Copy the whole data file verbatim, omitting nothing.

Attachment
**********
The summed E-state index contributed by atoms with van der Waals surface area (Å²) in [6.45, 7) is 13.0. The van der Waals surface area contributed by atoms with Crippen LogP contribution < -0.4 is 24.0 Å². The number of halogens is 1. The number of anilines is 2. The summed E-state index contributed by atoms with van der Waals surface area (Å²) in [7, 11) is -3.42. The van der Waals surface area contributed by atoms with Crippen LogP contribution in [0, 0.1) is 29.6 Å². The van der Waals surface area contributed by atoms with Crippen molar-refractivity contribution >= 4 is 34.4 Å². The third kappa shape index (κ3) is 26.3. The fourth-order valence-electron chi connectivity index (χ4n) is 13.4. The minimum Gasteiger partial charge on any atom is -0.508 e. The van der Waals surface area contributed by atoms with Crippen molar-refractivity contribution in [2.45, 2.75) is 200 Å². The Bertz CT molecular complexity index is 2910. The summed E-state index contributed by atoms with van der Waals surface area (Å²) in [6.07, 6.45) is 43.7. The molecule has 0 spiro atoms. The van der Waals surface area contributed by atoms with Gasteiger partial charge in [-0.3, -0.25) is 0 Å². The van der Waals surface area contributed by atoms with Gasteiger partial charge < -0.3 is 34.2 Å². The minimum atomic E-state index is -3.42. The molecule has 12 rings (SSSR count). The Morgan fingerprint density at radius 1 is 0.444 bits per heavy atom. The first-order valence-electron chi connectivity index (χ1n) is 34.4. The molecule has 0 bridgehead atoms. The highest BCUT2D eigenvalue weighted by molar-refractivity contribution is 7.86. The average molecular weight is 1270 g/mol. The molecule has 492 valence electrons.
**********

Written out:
The summed E-state index contributed by atoms with van der Waals surface area (Å²) in [6.45, 7) is 13.0. The van der Waals surface area contributed by atoms with Crippen LogP contribution < -0.4 is 24.0 Å². The number of halogens is 1. The number of anilines is 2. The summed E-state index contributed by atoms with van der Waals surface area (Å²) in [7, 11) is -3.42. The van der Waals surface area contributed by atoms with Crippen LogP contribution in [0, 0.1) is 29.6 Å². The van der Waals surface area contributed by atoms with Crippen molar-refractivity contribution >= 4 is 34.4 Å². The third kappa shape index (κ3) is 26.3. The fourth-order valence-electron chi connectivity index (χ4n) is 13.4. The minimum Gasteiger partial charge on any atom is -0.508 e. The van der Waals surface area contributed by atoms with Crippen molar-refractivity contribution in [2.45, 2.75) is 200 Å². The Bertz CT molecular complexity index is 2910. The summed E-state index contributed by atoms with van der Waals surface area (Å²) in [6.07, 6.45) is 43.7. The molecule has 0 spiro atoms. The van der Waals surface area contributed by atoms with Gasteiger partial charge in [-0.3, -0.25) is 0 Å². The van der Waals surface area contributed by atoms with Gasteiger partial charge < -0.3 is 34.2 Å². The minimum atomic E-state index is -3.42. The molecule has 12 rings (SSSR count). The Morgan fingerprint density at radius 1 is 0.444 bits per heavy atom. The first-order valence-electron chi connectivity index (χ1n) is 34.4. The molecule has 0 bridgehead atoms. The highest BCUT2D eigenvalue weighted by molar-refractivity contribution is 7.86. The average molecular weight is 1270 g/mol. The molecule has 492 valence electrons.